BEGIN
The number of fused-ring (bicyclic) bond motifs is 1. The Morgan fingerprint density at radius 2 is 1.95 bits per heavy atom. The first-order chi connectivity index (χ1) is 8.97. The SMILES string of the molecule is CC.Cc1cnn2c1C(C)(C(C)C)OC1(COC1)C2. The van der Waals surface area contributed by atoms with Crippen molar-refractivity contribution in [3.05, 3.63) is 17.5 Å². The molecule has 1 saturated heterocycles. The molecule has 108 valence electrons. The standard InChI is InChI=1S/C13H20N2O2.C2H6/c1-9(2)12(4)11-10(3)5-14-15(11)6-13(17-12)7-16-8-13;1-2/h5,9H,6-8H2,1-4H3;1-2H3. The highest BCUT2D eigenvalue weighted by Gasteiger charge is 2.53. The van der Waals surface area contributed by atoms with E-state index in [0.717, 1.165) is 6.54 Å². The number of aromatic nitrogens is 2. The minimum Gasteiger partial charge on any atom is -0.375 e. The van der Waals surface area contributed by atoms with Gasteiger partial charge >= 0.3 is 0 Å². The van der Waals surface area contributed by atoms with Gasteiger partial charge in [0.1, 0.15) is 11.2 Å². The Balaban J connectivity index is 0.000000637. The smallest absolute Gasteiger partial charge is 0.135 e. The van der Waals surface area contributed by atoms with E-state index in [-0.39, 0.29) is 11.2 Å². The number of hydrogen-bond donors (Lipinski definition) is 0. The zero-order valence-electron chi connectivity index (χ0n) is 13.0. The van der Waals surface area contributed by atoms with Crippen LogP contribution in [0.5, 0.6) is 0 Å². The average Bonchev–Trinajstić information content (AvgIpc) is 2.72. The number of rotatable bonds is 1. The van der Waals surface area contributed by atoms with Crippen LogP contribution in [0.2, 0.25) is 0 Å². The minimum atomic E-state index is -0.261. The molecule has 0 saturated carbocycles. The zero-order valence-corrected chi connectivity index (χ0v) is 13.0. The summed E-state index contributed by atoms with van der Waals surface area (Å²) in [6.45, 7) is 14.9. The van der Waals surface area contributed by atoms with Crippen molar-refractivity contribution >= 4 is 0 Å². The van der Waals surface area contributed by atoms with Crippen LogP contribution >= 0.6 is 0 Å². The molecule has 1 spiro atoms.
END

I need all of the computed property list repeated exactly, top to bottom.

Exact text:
The number of fused-ring (bicyclic) bond motifs is 1. The Morgan fingerprint density at radius 2 is 1.95 bits per heavy atom. The first-order chi connectivity index (χ1) is 8.97. The SMILES string of the molecule is CC.Cc1cnn2c1C(C)(C(C)C)OC1(COC1)C2. The van der Waals surface area contributed by atoms with Crippen molar-refractivity contribution in [3.05, 3.63) is 17.5 Å². The molecule has 1 saturated heterocycles. The molecule has 108 valence electrons. The standard InChI is InChI=1S/C13H20N2O2.C2H6/c1-9(2)12(4)11-10(3)5-14-15(11)6-13(17-12)7-16-8-13;1-2/h5,9H,6-8H2,1-4H3;1-2H3. The highest BCUT2D eigenvalue weighted by Gasteiger charge is 2.53. The van der Waals surface area contributed by atoms with E-state index in [0.717, 1.165) is 6.54 Å². The number of aromatic nitrogens is 2. The minimum Gasteiger partial charge on any atom is -0.375 e. The van der Waals surface area contributed by atoms with Gasteiger partial charge >= 0.3 is 0 Å². The van der Waals surface area contributed by atoms with Gasteiger partial charge in [0.1, 0.15) is 11.2 Å². The Balaban J connectivity index is 0.000000637. The smallest absolute Gasteiger partial charge is 0.135 e. The van der Waals surface area contributed by atoms with E-state index in [-0.39, 0.29) is 11.2 Å². The number of hydrogen-bond donors (Lipinski definition) is 0. The zero-order valence-electron chi connectivity index (χ0n) is 13.0. The van der Waals surface area contributed by atoms with Crippen LogP contribution in [0.5, 0.6) is 0 Å². The average Bonchev–Trinajstić information content (AvgIpc) is 2.72. The number of rotatable bonds is 1. The van der Waals surface area contributed by atoms with Crippen LogP contribution in [0.2, 0.25) is 0 Å². The minimum atomic E-state index is -0.261. The molecule has 0 saturated carbocycles. The zero-order valence-corrected chi connectivity index (χ0v) is 13.0. The summed E-state index contributed by atoms with van der Waals surface area (Å²) in [6.45, 7) is 14.9. The van der Waals surface area contributed by atoms with Crippen molar-refractivity contribution >= 4 is 0 Å². The van der Waals surface area contributed by atoms with Crippen LogP contribution >= 0.6 is 0 Å². The molecule has 1 spiro atoms.